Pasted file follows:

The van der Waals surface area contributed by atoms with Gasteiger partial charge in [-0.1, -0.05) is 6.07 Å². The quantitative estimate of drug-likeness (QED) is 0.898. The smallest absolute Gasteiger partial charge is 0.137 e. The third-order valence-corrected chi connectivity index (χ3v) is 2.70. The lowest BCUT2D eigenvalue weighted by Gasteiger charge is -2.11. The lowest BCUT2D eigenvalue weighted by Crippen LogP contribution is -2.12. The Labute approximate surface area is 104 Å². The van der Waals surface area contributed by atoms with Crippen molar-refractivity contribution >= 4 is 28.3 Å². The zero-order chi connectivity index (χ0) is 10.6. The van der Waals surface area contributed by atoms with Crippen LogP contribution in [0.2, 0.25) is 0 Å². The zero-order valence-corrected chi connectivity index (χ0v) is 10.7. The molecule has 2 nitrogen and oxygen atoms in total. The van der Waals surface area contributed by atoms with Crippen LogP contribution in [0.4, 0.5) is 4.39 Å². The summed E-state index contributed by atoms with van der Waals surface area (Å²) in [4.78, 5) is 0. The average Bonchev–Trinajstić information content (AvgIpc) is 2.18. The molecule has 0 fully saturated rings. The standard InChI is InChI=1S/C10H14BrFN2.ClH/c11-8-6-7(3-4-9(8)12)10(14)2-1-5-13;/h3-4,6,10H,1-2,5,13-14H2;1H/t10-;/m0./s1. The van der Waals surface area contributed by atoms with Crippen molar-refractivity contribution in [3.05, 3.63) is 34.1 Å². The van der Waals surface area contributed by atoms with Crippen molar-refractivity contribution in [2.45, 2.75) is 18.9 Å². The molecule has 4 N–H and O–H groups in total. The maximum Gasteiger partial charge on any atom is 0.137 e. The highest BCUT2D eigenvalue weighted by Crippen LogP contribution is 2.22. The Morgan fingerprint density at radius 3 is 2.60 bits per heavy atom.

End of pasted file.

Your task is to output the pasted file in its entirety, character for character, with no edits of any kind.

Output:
The van der Waals surface area contributed by atoms with Gasteiger partial charge in [-0.1, -0.05) is 6.07 Å². The quantitative estimate of drug-likeness (QED) is 0.898. The smallest absolute Gasteiger partial charge is 0.137 e. The third-order valence-corrected chi connectivity index (χ3v) is 2.70. The lowest BCUT2D eigenvalue weighted by Gasteiger charge is -2.11. The lowest BCUT2D eigenvalue weighted by Crippen LogP contribution is -2.12. The Labute approximate surface area is 104 Å². The van der Waals surface area contributed by atoms with Crippen molar-refractivity contribution >= 4 is 28.3 Å². The zero-order chi connectivity index (χ0) is 10.6. The van der Waals surface area contributed by atoms with Crippen LogP contribution in [0.2, 0.25) is 0 Å². The zero-order valence-corrected chi connectivity index (χ0v) is 10.7. The molecule has 2 nitrogen and oxygen atoms in total. The van der Waals surface area contributed by atoms with Crippen LogP contribution in [0.4, 0.5) is 4.39 Å². The summed E-state index contributed by atoms with van der Waals surface area (Å²) in [4.78, 5) is 0. The average Bonchev–Trinajstić information content (AvgIpc) is 2.18. The molecule has 0 fully saturated rings. The standard InChI is InChI=1S/C10H14BrFN2.ClH/c11-8-6-7(3-4-9(8)12)10(14)2-1-5-13;/h3-4,6,10H,1-2,5,13-14H2;1H/t10-;/m0./s1. The van der Waals surface area contributed by atoms with Crippen molar-refractivity contribution in [3.05, 3.63) is 34.1 Å². The van der Waals surface area contributed by atoms with Crippen molar-refractivity contribution in [2.45, 2.75) is 18.9 Å². The molecule has 4 N–H and O–H groups in total. The maximum Gasteiger partial charge on any atom is 0.137 e. The highest BCUT2D eigenvalue weighted by Crippen LogP contribution is 2.22. The Morgan fingerprint density at radius 3 is 2.60 bits per heavy atom.